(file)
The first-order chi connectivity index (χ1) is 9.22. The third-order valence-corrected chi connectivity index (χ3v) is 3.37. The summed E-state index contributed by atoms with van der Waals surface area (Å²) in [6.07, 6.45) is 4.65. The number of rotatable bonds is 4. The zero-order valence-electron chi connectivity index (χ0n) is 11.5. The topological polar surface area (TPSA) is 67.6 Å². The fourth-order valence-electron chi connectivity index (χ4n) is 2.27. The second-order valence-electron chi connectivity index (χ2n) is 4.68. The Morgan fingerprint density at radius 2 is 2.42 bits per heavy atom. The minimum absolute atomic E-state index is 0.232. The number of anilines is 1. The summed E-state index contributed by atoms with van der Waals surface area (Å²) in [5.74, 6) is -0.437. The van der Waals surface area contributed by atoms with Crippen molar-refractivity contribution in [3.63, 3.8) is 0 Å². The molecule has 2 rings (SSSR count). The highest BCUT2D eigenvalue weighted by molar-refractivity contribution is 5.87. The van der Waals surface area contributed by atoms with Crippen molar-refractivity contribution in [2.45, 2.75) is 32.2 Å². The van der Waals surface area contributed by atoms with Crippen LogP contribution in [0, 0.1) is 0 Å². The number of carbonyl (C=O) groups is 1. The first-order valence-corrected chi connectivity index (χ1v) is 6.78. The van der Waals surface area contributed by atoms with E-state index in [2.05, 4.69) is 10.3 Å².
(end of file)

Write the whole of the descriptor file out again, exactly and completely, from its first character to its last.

The first-order chi connectivity index (χ1) is 9.22. The third-order valence-corrected chi connectivity index (χ3v) is 3.37. The summed E-state index contributed by atoms with van der Waals surface area (Å²) in [6.07, 6.45) is 4.65. The number of rotatable bonds is 4. The zero-order valence-electron chi connectivity index (χ0n) is 11.5. The topological polar surface area (TPSA) is 67.6 Å². The fourth-order valence-electron chi connectivity index (χ4n) is 2.27. The second-order valence-electron chi connectivity index (χ2n) is 4.68. The Morgan fingerprint density at radius 2 is 2.42 bits per heavy atom. The minimum absolute atomic E-state index is 0.232. The number of anilines is 1. The summed E-state index contributed by atoms with van der Waals surface area (Å²) in [5.74, 6) is -0.437. The van der Waals surface area contributed by atoms with Crippen molar-refractivity contribution in [3.63, 3.8) is 0 Å². The molecule has 2 rings (SSSR count). The highest BCUT2D eigenvalue weighted by molar-refractivity contribution is 5.87. The van der Waals surface area contributed by atoms with Crippen molar-refractivity contribution in [2.45, 2.75) is 32.2 Å². The van der Waals surface area contributed by atoms with Crippen LogP contribution in [0, 0.1) is 0 Å². The number of carbonyl (C=O) groups is 1. The first-order valence-corrected chi connectivity index (χ1v) is 6.78. The van der Waals surface area contributed by atoms with E-state index in [2.05, 4.69) is 10.3 Å².